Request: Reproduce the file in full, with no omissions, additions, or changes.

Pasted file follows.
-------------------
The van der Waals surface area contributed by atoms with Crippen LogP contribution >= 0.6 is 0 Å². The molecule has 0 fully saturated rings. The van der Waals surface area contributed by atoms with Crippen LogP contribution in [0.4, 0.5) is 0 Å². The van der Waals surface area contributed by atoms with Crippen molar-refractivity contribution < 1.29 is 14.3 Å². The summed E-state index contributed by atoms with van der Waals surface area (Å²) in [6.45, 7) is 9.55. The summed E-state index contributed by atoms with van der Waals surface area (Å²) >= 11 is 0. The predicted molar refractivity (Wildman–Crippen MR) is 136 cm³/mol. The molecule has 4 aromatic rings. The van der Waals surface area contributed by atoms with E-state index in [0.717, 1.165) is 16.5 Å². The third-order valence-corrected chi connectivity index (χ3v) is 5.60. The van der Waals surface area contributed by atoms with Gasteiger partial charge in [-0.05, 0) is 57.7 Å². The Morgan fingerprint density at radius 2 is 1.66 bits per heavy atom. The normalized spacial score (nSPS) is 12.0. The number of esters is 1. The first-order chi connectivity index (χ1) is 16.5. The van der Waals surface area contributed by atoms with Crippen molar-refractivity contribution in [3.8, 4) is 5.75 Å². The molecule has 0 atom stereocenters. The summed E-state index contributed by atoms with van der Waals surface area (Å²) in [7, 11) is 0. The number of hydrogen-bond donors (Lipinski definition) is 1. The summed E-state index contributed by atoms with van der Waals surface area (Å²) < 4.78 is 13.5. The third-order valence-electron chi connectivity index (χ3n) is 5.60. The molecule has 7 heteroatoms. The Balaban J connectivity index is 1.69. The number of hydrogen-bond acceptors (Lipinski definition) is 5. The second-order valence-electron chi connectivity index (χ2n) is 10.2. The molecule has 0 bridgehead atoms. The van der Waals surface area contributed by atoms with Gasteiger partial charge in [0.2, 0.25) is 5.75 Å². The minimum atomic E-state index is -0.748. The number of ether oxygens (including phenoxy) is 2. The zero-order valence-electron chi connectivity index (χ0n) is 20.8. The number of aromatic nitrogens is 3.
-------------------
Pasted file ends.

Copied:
The van der Waals surface area contributed by atoms with Crippen LogP contribution >= 0.6 is 0 Å². The molecule has 0 fully saturated rings. The van der Waals surface area contributed by atoms with Crippen LogP contribution in [0.4, 0.5) is 0 Å². The van der Waals surface area contributed by atoms with Crippen molar-refractivity contribution < 1.29 is 14.3 Å². The summed E-state index contributed by atoms with van der Waals surface area (Å²) in [6.45, 7) is 9.55. The summed E-state index contributed by atoms with van der Waals surface area (Å²) >= 11 is 0. The predicted molar refractivity (Wildman–Crippen MR) is 136 cm³/mol. The molecule has 4 aromatic rings. The van der Waals surface area contributed by atoms with E-state index in [0.717, 1.165) is 16.5 Å². The third-order valence-corrected chi connectivity index (χ3v) is 5.60. The van der Waals surface area contributed by atoms with Gasteiger partial charge in [-0.05, 0) is 57.7 Å². The Morgan fingerprint density at radius 2 is 1.66 bits per heavy atom. The normalized spacial score (nSPS) is 12.0. The number of esters is 1. The first-order chi connectivity index (χ1) is 16.5. The van der Waals surface area contributed by atoms with Crippen molar-refractivity contribution in [3.8, 4) is 5.75 Å². The molecule has 0 atom stereocenters. The summed E-state index contributed by atoms with van der Waals surface area (Å²) in [7, 11) is 0. The number of hydrogen-bond donors (Lipinski definition) is 1. The summed E-state index contributed by atoms with van der Waals surface area (Å²) < 4.78 is 13.5. The third-order valence-electron chi connectivity index (χ3n) is 5.60. The molecule has 7 heteroatoms. The Balaban J connectivity index is 1.69. The number of hydrogen-bond acceptors (Lipinski definition) is 5. The second-order valence-electron chi connectivity index (χ2n) is 10.2. The molecule has 0 bridgehead atoms. The van der Waals surface area contributed by atoms with Gasteiger partial charge in [0.2, 0.25) is 5.75 Å². The minimum atomic E-state index is -0.748. The number of ether oxygens (including phenoxy) is 2. The zero-order valence-electron chi connectivity index (χ0n) is 20.8. The number of aromatic nitrogens is 3.